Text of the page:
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Pictures and information from Ken Smith, additional research by Kay Collins, 2012
Smith & Cowley Families

Florence, Annie & Emma
left: Florence, with Annie
& Emma (seated)
George Smith and Emma (nee Pearson) were living at 26 Francis Street, Northampton when their son John was born on 3rd October 1891. John joined a sister Mary Agnes who was six and brother George two, and two more sisters, Emma and Annie, were born after John. George and Emma then brought the family to Rushden in about 1898/9 and another daughter, Florence May was born here in 1900. They lived in Pemberton Street, and George was working in the shoe trade. Sadly George died in 1902, aged just 41, leaving Emma pregnant, as their daughter Martha Lillian was born afterwards.

Five years later Emma remarried to Henry Cumberpatch, also from Northampton, and with his son Henry and daughter Catherine, the family moved to 25 Spencer Road.

Jabez W B Cowley was born at Clapham, Bedfordshire in 1829, and worked as a shoemaker. He married Jane Draper from Higham Ferrers, daughter of John and Rebecca, in 1853. They had six children: Samuel 1857, Charles 1859, Ann 1862, Jabez 1864, Isabella 1867, and Joseph 1869, and they lived in High Street, but moved to Sargent’s Cottages in the 1870s (renamed Upton Place in 1899). Following Jabez senior’s death, Jane remained in the cottage with their youngest son Joseph and his wife Jane.

Jabez & Harriet 17 Church Street
Left: Harriet & Jabez Cowley and above Jabez outside his
shop at 17 Church Street
For an older picture see Old Shops - Church Street
Jabez Cowley junior also worked in the shoe trade as a currier. He married Harriet Meadows from Raunds, in 1885 and their first child John William was born at Raunds in 1886, Grace was born in 1889 at Rushden, Elsie Harriet in 1893 and Harry Edward in 1895, and the family lived in Upper Queen Street.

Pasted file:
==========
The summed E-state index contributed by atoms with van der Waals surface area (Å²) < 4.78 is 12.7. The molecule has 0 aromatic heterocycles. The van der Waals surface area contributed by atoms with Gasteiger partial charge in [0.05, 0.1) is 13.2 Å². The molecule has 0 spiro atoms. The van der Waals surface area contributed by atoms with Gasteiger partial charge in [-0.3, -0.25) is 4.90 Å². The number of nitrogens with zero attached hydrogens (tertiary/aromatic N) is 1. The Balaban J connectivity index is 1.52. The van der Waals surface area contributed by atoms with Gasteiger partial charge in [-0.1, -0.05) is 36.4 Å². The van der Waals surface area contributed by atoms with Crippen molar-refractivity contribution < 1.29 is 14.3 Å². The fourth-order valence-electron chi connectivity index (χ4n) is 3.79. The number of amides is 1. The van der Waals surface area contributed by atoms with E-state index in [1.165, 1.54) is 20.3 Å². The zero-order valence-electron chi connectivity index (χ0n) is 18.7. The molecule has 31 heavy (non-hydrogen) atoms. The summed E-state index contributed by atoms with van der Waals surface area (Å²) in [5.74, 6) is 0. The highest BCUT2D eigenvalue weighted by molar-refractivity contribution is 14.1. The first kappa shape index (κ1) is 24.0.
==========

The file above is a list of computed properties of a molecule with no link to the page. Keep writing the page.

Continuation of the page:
Jabez Cowley was one of the founder members of the Mission Band in 1898.

In 1908 Jabez was living at 17 Queen Street and two years later had opened this shop in Church Street. In the cellar below the shop there was a well, and a coal shute.

In 1915 their son Harry Edward was killed in action. Jabez died in 1928 and Harriet in 1935, and they are buried in Rushden Cemetery Grave F.55 and all three are commemorated on the gravestone: In loving memory of Jabez COWLEY who died July 4th 1928 aged 64 years. Also of Harriett his beloved wife who died April 3rd 1935 aged 72 years. Also their son Harry Edward killed in action in France 1915 aged 20 years. Reunited.

old well looking into the cellar coal shute
No 17 Church Street - left the old well,
above - looking into the cellar, - far right is the coal shute that was below the shop window.